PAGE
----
Stanley Fish actually has a pretty good overview of this new volume edited by my colleagues Saul Levmore and Martha Nussbaum, and to which I am one of the contributors. One caveat: Fish overplays the anonymity issue relative to its centrality in the volume (though it is central to Levmore's excellent paper, which I highly recommend, and which I blogged about awhile back). If there's a general theme, it isn't that anonymity should be eliminated (that isn't my view, for example) but that ordinary tort law, whose constitutional status isn't in doubt, should apply in cyberspace. Current law, remarkably, exempts cyberspace from large parts of tort law (but not from copyright law, oddly). My essay and John Deigh's also take up philosophical questions about the value of free speech, and whether and how free speech values are implicated in the regulation of cyberspace (and, in my case, the possible liability of Google for its role in disseminating tortious material). Martha Nussbaum's essay is the other very philosophical piece in the volume, taking up the cyber-harassment of women and issues of objectification (and even ressentiment). In any case, some readers might find the volume of interest.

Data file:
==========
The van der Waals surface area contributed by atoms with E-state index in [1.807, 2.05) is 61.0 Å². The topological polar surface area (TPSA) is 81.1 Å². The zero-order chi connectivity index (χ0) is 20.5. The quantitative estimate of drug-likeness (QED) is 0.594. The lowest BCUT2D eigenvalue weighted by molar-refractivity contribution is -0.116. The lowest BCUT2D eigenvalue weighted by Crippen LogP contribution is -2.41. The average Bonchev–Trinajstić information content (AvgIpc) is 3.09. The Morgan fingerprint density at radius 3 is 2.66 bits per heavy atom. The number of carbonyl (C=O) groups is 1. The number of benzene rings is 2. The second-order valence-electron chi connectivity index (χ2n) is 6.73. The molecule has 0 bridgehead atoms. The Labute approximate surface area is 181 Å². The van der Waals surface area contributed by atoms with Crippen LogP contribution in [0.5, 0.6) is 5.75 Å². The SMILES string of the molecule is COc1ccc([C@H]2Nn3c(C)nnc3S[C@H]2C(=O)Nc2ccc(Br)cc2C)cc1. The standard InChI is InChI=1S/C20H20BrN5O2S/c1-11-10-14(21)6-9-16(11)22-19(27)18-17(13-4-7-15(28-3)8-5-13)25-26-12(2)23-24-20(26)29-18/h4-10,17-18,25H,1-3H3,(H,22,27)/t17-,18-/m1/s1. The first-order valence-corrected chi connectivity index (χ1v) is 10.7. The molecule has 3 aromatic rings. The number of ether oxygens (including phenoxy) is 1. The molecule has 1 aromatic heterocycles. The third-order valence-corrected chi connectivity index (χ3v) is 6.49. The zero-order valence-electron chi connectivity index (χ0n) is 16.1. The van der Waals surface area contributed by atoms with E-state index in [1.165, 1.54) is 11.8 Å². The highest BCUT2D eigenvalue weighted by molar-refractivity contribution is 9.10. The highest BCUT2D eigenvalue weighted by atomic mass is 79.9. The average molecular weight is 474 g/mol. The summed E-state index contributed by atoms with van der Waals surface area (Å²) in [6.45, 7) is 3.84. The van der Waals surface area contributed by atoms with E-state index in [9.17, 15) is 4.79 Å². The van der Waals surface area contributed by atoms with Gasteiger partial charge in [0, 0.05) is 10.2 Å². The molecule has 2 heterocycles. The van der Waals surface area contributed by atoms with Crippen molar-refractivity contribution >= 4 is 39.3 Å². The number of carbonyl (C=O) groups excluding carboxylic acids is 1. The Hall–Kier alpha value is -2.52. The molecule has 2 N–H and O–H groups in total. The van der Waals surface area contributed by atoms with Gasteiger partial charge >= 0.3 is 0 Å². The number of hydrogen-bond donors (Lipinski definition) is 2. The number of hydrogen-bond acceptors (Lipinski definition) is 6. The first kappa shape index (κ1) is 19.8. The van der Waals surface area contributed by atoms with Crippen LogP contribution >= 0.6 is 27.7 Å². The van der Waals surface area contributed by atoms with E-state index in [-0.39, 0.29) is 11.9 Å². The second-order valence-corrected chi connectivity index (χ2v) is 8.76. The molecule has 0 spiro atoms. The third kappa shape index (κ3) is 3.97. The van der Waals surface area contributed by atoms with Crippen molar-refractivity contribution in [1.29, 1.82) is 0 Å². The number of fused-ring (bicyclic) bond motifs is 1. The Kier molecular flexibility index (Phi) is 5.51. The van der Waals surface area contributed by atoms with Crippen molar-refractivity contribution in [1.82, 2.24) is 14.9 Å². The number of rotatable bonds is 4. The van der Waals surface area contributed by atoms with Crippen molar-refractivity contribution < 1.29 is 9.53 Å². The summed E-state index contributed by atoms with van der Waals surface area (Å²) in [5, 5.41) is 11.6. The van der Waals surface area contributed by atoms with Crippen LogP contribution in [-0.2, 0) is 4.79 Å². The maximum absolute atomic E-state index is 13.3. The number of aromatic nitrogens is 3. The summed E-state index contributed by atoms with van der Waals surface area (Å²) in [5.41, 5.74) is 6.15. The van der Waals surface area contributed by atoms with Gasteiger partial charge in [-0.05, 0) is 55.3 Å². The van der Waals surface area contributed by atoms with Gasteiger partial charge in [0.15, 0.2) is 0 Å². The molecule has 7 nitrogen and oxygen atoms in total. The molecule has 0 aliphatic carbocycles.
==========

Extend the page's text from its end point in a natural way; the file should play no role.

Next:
The Boston Globe has an even better account of the book's main themes.